Working in a convenience store in late fall 2000 as a night manager, I listened to the entire Subway Series on the radio as I worked, and regained my interest and passion in the day-to-day minutia of the game that had been lost to rock and roll and everything else. The revelation of steroids, and the bursting of the home run-hero bubble a few years later, came with little shock. It’s not that I was aware of the problem (in fact, I had been all but oblivious to the ’98 home run chase until I saw the record had been broken, at which point I incredulously spited Mark McGwire), but more that I was prepared for the disappointment and heartache. Like Bart Giamatti said, baseball is designed to break your heart. So are heroes. As an adult, I understand that heroes and villains are necessary for the drama and entertainment of sport. In Fly Creek I learned, thanks to Mr. Bench, that the building up of heroes was not a lost cause, but part of that drama. Yet, while good vs. the bad is necessary for the entertainment, a child can’t separate himself from it and see the drama for what it is. It turns into a lesson well learned, that of respect without worship.
“Our love of the game was not shaken by the exposure that followed. But we stopped pitching baseball cards and took to shooting dice. The men whose pictures we had cherished were no longer gods.” –Nelson Algren So Long, Swede Risberg
The patriarch of the family with whom we stayed in downtown Cooperstown that week in the summer of 1989 had made it clear where to go to meet Hall of Famers, and the Fly Creek Inn was the place. Nestled into the tiny town of Fly Creek, southwest of the lake, the steak and potatoes restaurant was a favorite of new and returning Hall of Famers. We were told that the best chance to meet Bench, who, as a new inductee, would be hesitant to be part of many of the autograph assemblies across town, would be to linger at the steakhouse as long as possible.
I wish I could remember the food, but I was too excited throughout the entire week to notice anything but baseball heroes. I’m sure it was delicious. We were seated at a round four top in one of the three or four dining rooms, carved out of what must have been, at one point, a downstairs living space.
The first night went by slowly, with no sighting of Bench or anyone else through the first part of the meal. Then, as I was finishing up the food I can never remember, in walked a large party headed for the “dining room.” I recognized Yastrzemski at once. However, unlike the entourage that often accompanies such luminaries, the crowd that followed seemed much more like family. An older, well dressed man, two attractive young women, and another man in a suit.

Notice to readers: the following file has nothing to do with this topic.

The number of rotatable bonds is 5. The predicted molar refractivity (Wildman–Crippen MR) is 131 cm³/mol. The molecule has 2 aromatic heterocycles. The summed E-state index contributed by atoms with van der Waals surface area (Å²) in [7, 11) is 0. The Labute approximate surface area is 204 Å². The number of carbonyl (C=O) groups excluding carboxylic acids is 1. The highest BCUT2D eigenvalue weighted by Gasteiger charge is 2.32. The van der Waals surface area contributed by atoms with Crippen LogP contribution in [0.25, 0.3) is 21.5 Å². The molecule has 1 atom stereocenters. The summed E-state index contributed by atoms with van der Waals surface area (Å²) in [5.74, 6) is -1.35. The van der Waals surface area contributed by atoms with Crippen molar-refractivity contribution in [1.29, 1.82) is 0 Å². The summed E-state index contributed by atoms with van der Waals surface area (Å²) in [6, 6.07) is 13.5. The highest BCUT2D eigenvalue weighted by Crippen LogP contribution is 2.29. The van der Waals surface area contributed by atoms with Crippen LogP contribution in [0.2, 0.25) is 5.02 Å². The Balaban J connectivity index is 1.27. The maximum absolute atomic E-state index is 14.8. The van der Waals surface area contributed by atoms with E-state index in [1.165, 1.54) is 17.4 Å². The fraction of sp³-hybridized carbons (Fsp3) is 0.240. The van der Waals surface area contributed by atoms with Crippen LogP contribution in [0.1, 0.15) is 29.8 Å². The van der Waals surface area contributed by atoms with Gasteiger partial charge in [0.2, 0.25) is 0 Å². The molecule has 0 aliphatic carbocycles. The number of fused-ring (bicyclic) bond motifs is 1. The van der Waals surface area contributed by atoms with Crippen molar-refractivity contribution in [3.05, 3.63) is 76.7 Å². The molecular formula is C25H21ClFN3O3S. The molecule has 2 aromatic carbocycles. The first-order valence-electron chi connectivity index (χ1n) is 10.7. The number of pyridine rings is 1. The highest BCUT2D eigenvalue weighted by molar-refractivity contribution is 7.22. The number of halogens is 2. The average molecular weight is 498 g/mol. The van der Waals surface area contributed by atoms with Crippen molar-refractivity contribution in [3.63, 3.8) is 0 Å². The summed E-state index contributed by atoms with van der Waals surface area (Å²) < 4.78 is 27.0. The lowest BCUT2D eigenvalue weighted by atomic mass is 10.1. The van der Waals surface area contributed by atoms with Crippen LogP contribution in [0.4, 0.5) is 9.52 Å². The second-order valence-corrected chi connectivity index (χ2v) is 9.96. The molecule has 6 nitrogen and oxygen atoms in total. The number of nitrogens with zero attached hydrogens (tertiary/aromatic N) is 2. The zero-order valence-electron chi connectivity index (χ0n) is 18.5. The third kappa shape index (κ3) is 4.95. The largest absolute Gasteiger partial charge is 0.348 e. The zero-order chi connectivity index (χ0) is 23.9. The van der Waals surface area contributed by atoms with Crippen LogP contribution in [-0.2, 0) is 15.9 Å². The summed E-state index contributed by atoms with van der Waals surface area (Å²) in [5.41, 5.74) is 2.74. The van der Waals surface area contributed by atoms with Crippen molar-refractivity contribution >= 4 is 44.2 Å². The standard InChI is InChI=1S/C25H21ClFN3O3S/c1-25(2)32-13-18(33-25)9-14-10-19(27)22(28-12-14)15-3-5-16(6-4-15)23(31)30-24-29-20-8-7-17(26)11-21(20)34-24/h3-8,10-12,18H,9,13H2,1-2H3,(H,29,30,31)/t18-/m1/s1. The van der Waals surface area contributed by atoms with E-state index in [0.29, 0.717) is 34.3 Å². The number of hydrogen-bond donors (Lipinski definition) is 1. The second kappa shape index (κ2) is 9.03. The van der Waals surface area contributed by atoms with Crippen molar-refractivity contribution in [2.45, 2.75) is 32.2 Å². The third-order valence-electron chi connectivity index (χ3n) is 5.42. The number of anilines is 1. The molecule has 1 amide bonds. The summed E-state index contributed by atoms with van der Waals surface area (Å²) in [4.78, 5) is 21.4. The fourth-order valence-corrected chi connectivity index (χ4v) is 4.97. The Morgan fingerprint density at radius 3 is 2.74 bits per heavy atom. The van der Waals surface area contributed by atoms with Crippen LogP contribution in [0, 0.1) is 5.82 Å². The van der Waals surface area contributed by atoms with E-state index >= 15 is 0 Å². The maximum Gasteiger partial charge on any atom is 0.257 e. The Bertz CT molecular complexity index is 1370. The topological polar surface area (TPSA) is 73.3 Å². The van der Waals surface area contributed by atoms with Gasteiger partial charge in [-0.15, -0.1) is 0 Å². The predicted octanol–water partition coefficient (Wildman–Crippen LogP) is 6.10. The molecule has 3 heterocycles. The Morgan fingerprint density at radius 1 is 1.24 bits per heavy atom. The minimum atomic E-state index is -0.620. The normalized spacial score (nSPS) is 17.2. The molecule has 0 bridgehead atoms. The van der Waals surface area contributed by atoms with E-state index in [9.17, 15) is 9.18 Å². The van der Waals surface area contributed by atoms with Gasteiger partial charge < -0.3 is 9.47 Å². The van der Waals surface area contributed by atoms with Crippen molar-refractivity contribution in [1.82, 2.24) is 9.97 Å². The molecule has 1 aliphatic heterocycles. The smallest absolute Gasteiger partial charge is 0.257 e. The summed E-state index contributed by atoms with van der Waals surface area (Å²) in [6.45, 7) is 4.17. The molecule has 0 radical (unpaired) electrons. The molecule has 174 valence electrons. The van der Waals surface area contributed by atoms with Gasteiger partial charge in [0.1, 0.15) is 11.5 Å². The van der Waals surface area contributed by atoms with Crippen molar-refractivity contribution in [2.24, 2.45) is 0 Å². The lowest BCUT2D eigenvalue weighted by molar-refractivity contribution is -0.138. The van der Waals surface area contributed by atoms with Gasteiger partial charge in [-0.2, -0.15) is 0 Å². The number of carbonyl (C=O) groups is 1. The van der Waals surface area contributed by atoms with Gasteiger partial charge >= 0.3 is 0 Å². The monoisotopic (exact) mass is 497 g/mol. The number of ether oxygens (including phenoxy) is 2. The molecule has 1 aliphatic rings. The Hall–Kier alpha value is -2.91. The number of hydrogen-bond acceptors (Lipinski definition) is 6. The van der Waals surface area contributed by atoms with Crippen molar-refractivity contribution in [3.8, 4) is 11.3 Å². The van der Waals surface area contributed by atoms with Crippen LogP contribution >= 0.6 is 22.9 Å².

I can only imagine that our stares were felt at once; yet, for this family, the stares must have not stopped throughout their stay in upstate NY, and I can only guess that they were used to it. I can’t remember what I whispered, but, before long, it was obvious to anyone within a quarter mile that I was (very visibly) building up my courage to swim across that old room and ask for an autograph. I didn’t have to.
The old man next to Yaz must have been the least desensitized to the attention, and very quickly realized my intentions. He put up a hand and signaled to us (sister included) to come over to the table.
The old man introduced himself and asked, with a twinkle in his eye, if I knew who his son was. I mumbled out an answer the must have both offended and reassured the Yastrzemski family familiar with generations of butchering names.
Yaz asked if I had anything to sign, while his father pointed to the large, “50th Anniversary of the HOF” books in the possession of the two women. I sheepishly shrugged my shoulders—my embarrassment at carrying around my autograph book now seemed to be coming back to haunt me. Luckily, my mother had some scrap paper, and Yaz signed a sheet for my sister and me, while explaining how his children (the other family members at the table) had been carrying around their books the whole time, reveling in autograph hunting and having a great time. It stuck with me, and I was resolved to never leave the house again without a similar book.